Internet Sex Offender Treatment Programme

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A treatment programme for adult males convicted of sexual offences committed on the internet.

Type of intervention

Group work, individual work

Target groups, level of prevention and subgroups

  • (Potential) Offenders | Tertiary prevention | Young Adults (18-20 years), Adults (21+ years) | Male | Group work, individual work | English

Target population

The Internet Sex Offender Treatment Programme (I-SOTP) is a community based treatment programme for male offenders, who fall within the normal IQ range (80+) and who have been convicted of offences which involved the viewing, making, possession or distribution of indecent images of children through the medium of electronic communication. When delivered in the one to one format it is suitable for over 17 year olds and when delivered in the group format it is suitable for over 21 year olds.

Delivery organisation

National Offender Management Service (Prisons and National Probation Service)

Mode and context of delivery

The programme follows both a group based treatment approach for eight to 10 adult male sexual offenders in the community and a one to one approach for individual offenders. The treatment modality follows the Risk/Needs/Responsivity approach in which the intensity and amount of treatment depends on the risk of the offender, it sets out to meet criminogenic needs and is responsive to the learning styles of the individual.

The treatment method is broadly cognitive-behavioural, that is, the methods are intended to intervene in the pathway to offending by restructuring attitudes that support or permit sexual offending and changing previous dysfunctional behaviours by building new skills and resources.

The ISOTP Programme is an accredited treatment programme. This means that it has been through a process of accreditation established by NOMS to determine programmes that are suitable to be operated in prisons and probation. Accreditation carries with it a number of requirements on providers to ensure the programme is operated with integrity and to the quality standards set out in the accreditation process.

Consequently all providers of the ISOTP programme are subject to audit procedures. The purpose of audit is to ensure that the programmes are being delivered as intended, both operationally and clinically. Operationally, audit ensures that programmes receive appropriate management support and attention, that delivery is not compromised by insufficient resources, that staff are supported and that assessments and other paperwork are completed in an appropriate and timely way.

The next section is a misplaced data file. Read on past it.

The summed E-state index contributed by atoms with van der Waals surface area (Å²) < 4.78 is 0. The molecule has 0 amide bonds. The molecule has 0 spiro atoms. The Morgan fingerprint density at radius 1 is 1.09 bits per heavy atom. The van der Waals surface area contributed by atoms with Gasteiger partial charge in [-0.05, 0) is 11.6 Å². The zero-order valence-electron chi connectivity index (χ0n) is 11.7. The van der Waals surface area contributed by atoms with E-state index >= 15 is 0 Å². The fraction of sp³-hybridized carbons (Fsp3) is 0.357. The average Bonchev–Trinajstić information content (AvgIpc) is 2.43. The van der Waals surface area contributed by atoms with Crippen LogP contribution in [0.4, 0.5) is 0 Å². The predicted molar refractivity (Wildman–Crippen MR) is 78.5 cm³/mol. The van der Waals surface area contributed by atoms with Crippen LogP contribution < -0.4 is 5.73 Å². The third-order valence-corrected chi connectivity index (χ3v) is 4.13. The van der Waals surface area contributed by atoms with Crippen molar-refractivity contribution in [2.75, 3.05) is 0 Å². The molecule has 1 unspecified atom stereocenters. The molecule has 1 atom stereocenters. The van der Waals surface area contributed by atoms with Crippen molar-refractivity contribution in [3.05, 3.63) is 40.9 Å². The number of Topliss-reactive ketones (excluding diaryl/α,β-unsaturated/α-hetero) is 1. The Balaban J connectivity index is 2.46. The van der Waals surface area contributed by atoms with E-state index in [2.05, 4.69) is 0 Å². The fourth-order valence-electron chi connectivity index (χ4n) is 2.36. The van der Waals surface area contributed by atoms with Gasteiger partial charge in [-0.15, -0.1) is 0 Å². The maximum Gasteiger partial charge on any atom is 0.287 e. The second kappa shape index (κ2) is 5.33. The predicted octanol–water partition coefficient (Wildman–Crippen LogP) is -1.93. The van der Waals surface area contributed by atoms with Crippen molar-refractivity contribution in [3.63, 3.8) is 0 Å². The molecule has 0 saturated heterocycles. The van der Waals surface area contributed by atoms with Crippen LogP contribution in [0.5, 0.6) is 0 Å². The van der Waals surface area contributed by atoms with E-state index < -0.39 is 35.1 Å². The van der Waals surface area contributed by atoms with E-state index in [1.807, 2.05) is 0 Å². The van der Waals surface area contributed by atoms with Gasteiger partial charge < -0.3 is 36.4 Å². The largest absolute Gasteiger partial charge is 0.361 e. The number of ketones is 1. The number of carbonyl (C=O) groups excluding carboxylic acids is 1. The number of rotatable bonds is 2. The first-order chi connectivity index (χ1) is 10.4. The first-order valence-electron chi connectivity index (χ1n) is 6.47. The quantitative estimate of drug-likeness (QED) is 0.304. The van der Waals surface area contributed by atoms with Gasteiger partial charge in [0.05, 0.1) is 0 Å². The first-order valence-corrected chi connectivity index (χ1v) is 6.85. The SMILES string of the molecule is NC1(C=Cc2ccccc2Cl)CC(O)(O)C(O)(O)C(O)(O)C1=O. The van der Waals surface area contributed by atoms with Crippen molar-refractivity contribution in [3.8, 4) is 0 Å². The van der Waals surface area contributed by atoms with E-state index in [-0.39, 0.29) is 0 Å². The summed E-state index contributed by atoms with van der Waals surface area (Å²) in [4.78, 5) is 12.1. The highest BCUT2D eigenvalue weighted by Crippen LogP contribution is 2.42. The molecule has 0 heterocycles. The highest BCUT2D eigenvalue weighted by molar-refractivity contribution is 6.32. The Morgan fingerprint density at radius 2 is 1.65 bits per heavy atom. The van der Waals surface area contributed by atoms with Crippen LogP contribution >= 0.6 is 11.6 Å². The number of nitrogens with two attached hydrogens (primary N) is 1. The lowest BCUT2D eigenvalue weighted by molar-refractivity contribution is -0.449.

The clinical assurance process ensures that the quality of treatment delivery is in line with expectations. Each programme is rated against two criteria: the quality of delivery of the programme and the quality of treatment management. The QA process involves examination of treatment reports; viewing recordings of sessions and examining the supervisor’s records (such as observational notes and supervision records).

Level/nature of staff expertise required

The SOTPs are designed to be delivered in the community by Probation Officer staff or by staff who have a similar level of qualification.

Suitability for this work is competency based. All staff working on sex offender programmes in the community undergo a nationally-prescribed comprehensive selection process followed by training during which their understanding, competencies and abilities will be assessed. Staff must first be assessed as suitable to become a facilitator. This involves successful attendance at an assessment centre during which the candidate must demonstrate their competence in three areas: a role play situation, delivery of a presentation and a formal interview.

Those who are successful will attend training in the fundamental skills associated with working with sexual offenders and then the programme specific training for one of the three community sex offender treatment programmes, the Northumbria SOGP, the Thames Valley SOGP and the Community SOGP. Only staff who have successfully completed training for one of these programmes can then undertake training for ISOTP. The staff who pass the training will provide treatment under the supervision of a Treatment Manager or designated supervisor at all times.

Intensity/extent of engagement with target group(s)

Both group and one to one formats have been accredited. The group format consists of 35 sessions arranged by themes (referred to as Modules).

Group sessions are of two hours duration and are run at a frequency of once or twice a week. The total treatment time is therefore 70 hours and the optimum group size is eight. The one to one format consists of 20 to 30 sessions depending on treatment need. Each session is of one and a half hours duration, giving a total of up to 45 hours treatment.

Description of intervention

The aims of the programme are to:

  • Increase motivation, decrease denial and identify and reduce discrepancy between perceived prosocial values and behaviour (addressing distorted attitudes)
  • Challenge offence supportive attitudes and behaviours (addressing distorted attitudes)
  • Build an empathic response to identifying that children depicted in the indecent images are real victims of child abuse (addressing distorted attitudes and socio-affective functioning)
  • Reduce use of sex as a coping strategy and emotional avoidance, replacing it with effective problem solving strategies (addressing relationship functioning and self-management)
  • Develop adequate relationship, intimacy and coping skills, improve self-esteem and internal locus of control (Social Adequacy factors and self-management)
  • Develop realistic relapse prevention strategies and new pro-social lifestyle goals (addressing selfmanagement and socio-affective functioning)

Group format
The modules are as follows:

  • Motivation to Change – 4 sessions
  • What Needs did Offending Meet? – 8 sessions
  • Victim Awareness and Taking Responsibility – 3-4 sessions
  • Emotional Self-Regulation, Self-Management and Relationship Skills – 13 sessions
  • Community, Collecting and Compulsivity – 4 sessions
  • Relapse Prevention and New Life Goals – 3 sessions

One-to-one format
The modules are as follows:

  • Motivation to Change – 4-6 sessions
  • What Needs did Offending Meet? – 4 sessions
  • Victim Awareness and Taking Responsibility – 4-5 sessions
  • Emotional Self-Regulation, Self-Management and Relationship Skills – 8-10 sessions
  • Community, Collecting and Compulsivity – 3-6 sessions
  • Relapse Prevention and New Life Goals – 5 sessions